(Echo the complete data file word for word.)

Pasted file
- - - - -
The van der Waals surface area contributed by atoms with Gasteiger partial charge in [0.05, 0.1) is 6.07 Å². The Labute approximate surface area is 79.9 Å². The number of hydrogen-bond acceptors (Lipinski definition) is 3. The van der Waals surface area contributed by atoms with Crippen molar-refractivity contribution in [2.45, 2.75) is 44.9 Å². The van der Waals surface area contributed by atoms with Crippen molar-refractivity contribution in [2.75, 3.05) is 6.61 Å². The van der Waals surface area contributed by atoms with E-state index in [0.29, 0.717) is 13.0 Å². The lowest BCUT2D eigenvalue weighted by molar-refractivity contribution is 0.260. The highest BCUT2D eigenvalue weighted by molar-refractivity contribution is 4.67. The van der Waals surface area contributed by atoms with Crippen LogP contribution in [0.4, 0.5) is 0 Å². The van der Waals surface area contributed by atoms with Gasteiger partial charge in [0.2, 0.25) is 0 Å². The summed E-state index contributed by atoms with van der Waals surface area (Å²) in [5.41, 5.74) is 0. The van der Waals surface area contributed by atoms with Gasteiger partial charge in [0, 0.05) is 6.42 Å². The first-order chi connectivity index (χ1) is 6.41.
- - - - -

The van der Waals surface area contributed by atoms with Gasteiger partial charge in [0.05, 0.1) is 6.07 Å². The Labute approximate surface area is 79.9 Å². The number of hydrogen-bond acceptors (Lipinski definition) is 3. The van der Waals surface area contributed by atoms with Crippen molar-refractivity contribution in [2.45, 2.75) is 44.9 Å². The van der Waals surface area contributed by atoms with Crippen molar-refractivity contribution in [2.75, 3.05) is 6.61 Å². The van der Waals surface area contributed by atoms with E-state index in [0.29, 0.717) is 13.0 Å². The lowest BCUT2D eigenvalue weighted by molar-refractivity contribution is 0.260. The highest BCUT2D eigenvalue weighted by molar-refractivity contribution is 4.67. The van der Waals surface area contributed by atoms with Crippen LogP contribution in [0.4, 0.5) is 0 Å². The van der Waals surface area contributed by atoms with Gasteiger partial charge in [0.2, 0.25) is 0 Å². The summed E-state index contributed by atoms with van der Waals surface area (Å²) in [5.41, 5.74) is 0. The van der Waals surface area contributed by atoms with Gasteiger partial charge in [0, 0.05) is 6.42 Å². The first-order chi connectivity index (χ1) is 6.41.